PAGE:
The Vine: City Council Profiles
By Emily Ball, Vine City News
Irvine City Councilman Anthony Kuo has a lot of opinions about Irvine. And he has every right to. As a lifelong Irvinite, he knows the people, parks, and businesses that make up our city like the back of his hand.
“I am the first one on Irvine’s City Council who grew up in Irvine,” Kuo says. Born in 1982, he attended Alderwood Elementary and Lakeside Middle School. After one year at Woodbridge High School, Kuo transferred to University High School where he cheered on the Trojans through graduation. During his senior year at Uni, Kuo interned with the city of Irvine, his first foray into local government. It sparked a passion for governing our city that continues today.
“My employee number is 6002,” says Kuo. The number is a remnant of his time with the city in high school. “People are like, ‘How did you get that number?’ The employees of the city are assigned a number based on when they were hired. They’re currently in the fourteen thousands.”
After studying public policy and communications at Southern Methodist University, Kuo moved back to Irvine with a greater appreciation for our city. He frequently finds himself at local fundraisers for Irvine schools and organizations to support their efforts. Through his active social media accounts, it’s easy to see how much he enjoys supporting Irvinites and their causes. As a self-described “violently pro-Irvine” citizen, Kuo’s passion for our city knows no bounds.
“I love the concept of villages,” Kuo says. “There’s a sense of pride here in Irvine, not only in your city but in your individual community. We have pride in our neighborhoods’ schools and parks. It makes me think of a saying at church (Kuo is a Later Day Saint): ‘Put your faith into action.’ In Irvine, we’re putting our pride into action.”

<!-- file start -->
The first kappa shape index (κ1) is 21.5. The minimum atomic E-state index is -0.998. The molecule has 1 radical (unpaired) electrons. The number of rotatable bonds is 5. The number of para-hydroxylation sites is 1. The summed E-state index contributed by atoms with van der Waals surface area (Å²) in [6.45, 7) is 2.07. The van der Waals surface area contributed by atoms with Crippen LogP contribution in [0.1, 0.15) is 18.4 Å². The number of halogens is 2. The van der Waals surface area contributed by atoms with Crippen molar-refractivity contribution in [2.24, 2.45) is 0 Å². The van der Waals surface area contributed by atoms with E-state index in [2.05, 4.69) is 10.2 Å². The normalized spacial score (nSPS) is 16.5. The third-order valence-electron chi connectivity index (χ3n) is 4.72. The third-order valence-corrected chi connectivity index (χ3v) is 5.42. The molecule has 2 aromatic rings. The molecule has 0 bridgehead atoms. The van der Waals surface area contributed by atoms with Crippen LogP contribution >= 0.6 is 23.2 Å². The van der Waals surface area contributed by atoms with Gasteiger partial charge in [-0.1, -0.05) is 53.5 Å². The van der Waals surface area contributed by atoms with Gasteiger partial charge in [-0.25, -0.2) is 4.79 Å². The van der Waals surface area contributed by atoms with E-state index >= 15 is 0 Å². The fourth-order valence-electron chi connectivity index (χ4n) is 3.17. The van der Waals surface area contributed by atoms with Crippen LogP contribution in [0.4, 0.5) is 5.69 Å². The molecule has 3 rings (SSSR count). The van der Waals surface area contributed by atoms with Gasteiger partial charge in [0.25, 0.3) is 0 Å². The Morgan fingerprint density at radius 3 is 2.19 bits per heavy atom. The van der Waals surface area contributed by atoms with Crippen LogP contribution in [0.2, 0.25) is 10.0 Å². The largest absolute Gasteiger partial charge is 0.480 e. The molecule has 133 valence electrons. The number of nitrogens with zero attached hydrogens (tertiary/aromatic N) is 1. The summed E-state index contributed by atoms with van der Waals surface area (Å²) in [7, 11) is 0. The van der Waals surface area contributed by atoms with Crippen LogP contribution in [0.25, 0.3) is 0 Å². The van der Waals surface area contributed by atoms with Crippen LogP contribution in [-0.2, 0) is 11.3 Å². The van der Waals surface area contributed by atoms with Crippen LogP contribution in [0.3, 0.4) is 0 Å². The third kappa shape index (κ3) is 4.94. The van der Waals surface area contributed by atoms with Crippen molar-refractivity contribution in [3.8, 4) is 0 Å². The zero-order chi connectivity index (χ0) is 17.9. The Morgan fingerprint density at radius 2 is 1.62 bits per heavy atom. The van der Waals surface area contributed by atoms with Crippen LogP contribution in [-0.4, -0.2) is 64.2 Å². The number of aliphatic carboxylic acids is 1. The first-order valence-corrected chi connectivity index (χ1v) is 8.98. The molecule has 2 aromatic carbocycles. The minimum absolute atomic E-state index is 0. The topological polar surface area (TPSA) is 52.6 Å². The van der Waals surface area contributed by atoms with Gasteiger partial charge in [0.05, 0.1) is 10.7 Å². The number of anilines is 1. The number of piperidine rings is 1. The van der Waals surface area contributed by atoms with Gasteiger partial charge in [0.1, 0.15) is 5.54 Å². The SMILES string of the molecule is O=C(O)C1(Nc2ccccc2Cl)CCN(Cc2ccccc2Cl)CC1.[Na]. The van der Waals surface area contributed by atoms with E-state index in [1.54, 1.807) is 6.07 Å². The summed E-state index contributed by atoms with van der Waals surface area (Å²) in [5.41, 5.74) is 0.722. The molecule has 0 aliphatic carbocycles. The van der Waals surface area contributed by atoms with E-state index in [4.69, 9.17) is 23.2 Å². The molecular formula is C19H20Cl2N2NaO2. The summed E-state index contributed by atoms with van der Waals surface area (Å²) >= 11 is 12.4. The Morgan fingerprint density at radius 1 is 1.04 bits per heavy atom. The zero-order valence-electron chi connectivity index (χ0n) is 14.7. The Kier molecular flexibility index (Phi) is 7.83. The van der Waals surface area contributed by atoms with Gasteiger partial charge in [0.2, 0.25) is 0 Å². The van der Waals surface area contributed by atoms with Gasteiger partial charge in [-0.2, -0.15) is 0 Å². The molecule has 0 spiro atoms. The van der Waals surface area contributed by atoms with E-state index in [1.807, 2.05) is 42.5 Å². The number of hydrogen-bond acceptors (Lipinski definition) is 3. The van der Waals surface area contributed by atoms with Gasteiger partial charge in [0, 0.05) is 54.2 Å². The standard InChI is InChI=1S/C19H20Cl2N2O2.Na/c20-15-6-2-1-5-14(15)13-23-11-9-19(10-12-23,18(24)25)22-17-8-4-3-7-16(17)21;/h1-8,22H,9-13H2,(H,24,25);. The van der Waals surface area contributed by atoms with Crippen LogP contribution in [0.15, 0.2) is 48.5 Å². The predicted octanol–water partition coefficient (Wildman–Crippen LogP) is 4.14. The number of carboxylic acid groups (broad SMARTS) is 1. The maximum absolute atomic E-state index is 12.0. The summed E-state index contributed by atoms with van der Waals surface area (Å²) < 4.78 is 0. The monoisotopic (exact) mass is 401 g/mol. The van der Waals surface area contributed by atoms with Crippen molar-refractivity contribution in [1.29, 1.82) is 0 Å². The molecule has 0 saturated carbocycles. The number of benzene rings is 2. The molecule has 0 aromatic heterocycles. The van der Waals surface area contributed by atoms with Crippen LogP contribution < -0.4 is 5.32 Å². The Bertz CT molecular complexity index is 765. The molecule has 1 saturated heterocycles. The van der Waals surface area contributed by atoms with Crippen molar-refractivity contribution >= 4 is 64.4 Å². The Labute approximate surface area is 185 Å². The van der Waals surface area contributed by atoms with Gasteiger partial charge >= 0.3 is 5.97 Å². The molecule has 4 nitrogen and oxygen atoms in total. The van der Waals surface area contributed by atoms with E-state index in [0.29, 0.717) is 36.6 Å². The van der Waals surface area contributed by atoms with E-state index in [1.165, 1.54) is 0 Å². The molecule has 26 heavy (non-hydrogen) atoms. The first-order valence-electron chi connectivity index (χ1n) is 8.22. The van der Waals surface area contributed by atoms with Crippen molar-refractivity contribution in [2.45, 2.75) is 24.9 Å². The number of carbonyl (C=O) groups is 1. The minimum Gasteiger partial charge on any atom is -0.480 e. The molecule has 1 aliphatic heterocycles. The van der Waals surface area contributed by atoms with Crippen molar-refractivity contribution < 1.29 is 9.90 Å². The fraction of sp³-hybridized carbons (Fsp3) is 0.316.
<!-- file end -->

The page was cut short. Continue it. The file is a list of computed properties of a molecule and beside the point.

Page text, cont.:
Kuo’s pride in Irvine does not blind him to its problems. He recognizes that the city has a lot of work to do to return to its pre-COVID status.
“The priority is getting us back to where we need to be,” Kuo says. “There will be financial challenges as we come out of this.”
Despite those challenges, Kuo feels Irvine is in a far better situation than many of its neighbors. Due to the city’s COVID testing program, its vaccination sites, and its overall fiscal health, he is bullish about our prospects for recovery. And he wants more residents to know about that.
“City hall needs to communicate more,” says Kuo. “We’ve done an incredible job vaccinating our seniors. If you look at the numbers by zip code, most have eighty or ninety percent of seniors vaccinated.”
The high vaccination rate among seniors is one of the many specific metrics Kuo delves into when assessing how Irvine is doing and making choices about its future. He uses specific tools in deciding how to vote on various issues. Kuo’s governing priorities are accountability, transparency, and engagement. Engagement is especially important to Kuo in making informed decisions that will benefit residents.
“My focus is the minutia,” says Kuo. “Who is the end user? Ask them. We have to predict what the community needs before they need it. And we have to ask, ‘How does this benefit Irvine?’”
Kuo’s political aspirations are far from grand.
“Once a state senator told me, ‘You vote on swing sets and I’m voting on multimillion dollar storage facilities,’” recalls Kuo. “I told him ‘Will you ever see those facilities? Because those swing sets that I vote on, in six months I’ll be able to sit on them.”
Kuo has decided to run for another term on Irvine’s City Council in 2022, but he doesn’t plan to ever run a position at the state or federal level. He loves Irvine too much to do that.
“I’ll never run for something in Sacramento or DC,” promises Kuo. “I like sleeping in Irvine.”
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